That can feel daunting, however, because it may very well mean starting over. That is a scary proposition, especially if you have been in a certain career for several years. It’s likely you have climbed the corporate ladder or earned seniority and are earning a pretty decent salary. Starting over is sure to require a cut in pay that can adversely affect the life of both you and your family.
Taking on a new career is not just about a cut in money, either. It also means starting over as far as the "pecking order" that was gained after many years in the original career. This too can be an awfully scary proposition, too. Another factor for career changers is that they are typically older workers. If people do decide to switch, they tend to do it in their forties or fifties. This means they have as little experience in the new career as someone just starting out and younger. That can be intimidating even for the boldest hearted individual.
If you are considering a career change and you have thought about the issues above, you should know that there are positives that you should consider when making your decision. The first is that money isn’t everything. Sometimes, getting out of a bad situation is enough to overcome the objection of less money. Besides, the Internet makes it easy to earn extra income, either by selling online or doing work for others. It is no longer necessary to work at a physical location when trying to earn extra money.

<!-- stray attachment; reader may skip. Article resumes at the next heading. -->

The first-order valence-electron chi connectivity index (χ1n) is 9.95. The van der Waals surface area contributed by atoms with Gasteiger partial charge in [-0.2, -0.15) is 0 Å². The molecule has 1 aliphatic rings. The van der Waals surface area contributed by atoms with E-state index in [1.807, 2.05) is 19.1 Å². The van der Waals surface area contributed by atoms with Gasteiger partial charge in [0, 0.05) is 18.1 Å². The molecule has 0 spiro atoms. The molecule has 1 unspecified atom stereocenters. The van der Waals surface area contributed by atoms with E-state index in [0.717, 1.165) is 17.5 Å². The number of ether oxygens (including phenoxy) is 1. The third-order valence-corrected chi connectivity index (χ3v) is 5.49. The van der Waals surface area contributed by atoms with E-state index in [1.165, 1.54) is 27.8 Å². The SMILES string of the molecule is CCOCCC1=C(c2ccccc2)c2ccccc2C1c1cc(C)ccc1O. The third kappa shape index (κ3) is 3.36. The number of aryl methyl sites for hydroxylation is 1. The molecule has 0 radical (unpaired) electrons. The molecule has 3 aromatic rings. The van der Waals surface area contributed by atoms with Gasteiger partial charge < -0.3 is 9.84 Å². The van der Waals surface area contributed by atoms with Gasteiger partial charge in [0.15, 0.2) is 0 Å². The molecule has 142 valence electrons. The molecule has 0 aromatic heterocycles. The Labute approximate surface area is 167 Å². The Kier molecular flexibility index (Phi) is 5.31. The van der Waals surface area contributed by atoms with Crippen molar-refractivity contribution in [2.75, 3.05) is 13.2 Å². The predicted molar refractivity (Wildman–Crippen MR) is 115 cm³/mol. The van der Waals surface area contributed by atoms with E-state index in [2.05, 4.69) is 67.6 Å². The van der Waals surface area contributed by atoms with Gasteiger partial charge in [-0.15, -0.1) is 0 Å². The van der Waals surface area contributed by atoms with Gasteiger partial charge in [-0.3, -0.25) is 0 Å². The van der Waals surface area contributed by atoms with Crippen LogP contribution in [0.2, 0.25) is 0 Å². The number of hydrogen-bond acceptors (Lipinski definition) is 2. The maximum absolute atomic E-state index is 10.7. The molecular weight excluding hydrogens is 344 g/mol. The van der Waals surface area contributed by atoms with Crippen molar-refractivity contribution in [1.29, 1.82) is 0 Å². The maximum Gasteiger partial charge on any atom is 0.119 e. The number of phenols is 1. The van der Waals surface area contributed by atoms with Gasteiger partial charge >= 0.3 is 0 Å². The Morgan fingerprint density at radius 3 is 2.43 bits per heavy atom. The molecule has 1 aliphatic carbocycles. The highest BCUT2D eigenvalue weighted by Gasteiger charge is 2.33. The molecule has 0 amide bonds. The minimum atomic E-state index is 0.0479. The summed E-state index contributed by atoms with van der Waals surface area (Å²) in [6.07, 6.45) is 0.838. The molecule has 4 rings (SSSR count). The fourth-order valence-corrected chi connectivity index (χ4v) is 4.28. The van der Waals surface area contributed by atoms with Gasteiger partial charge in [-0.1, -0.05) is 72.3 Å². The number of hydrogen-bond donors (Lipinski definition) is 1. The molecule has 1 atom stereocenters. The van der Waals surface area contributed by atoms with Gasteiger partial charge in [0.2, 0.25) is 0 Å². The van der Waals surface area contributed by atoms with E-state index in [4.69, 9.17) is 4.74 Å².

The second factor regarding lack of experience in a new career is the fact that it will be new for you. This can be exciting as well as intimidating. There will likely be a learning curve. Think back to when you first started in your original career. Any new achievement made you feel like you could rule the world. Learning a new job can be reinvigorating as you learn the ropes in your new position. But it may take time.
The third factor where you have no seniority, remind yourself that you do have work and life experience that can still be brought to the table. If you have any management experience, that can easily carry over into a new job. And you will know how to handle adverse situations better than your younger colleagues. I watched the movie The Intern just last night. The character played by Robert DeNiro was perfect. He became someone his younger boss and colleagues turned to for his wisdom and gentle manner. He had life experience they lacked, and they tapped into that experience time and time again.
Here is the bottom line.
Staying in a career you no longer enjoy will take years off your life. Literally. Is it worth it?
If you have thought about taking a chance in starting a new career, know that others have done it and have made it work. Is it easy? Not necessarily. Is it worth it? Absolutely!
If you are contemplating making such a move, perhaps you could use some help. Please feel free to schedule a 20-minute complimentary session with me to talk about what may be holding you back from making the change you want. I will share with you what I know based on my experience helping dozens of individuals who have made a change mid-career.
To make an appointment, go below and follow the directions. I would love to chat with you.
To schedule a 20-minute complimentary Discover Session, click here: http://kittyboitnott.coachesconsole.com/calendar.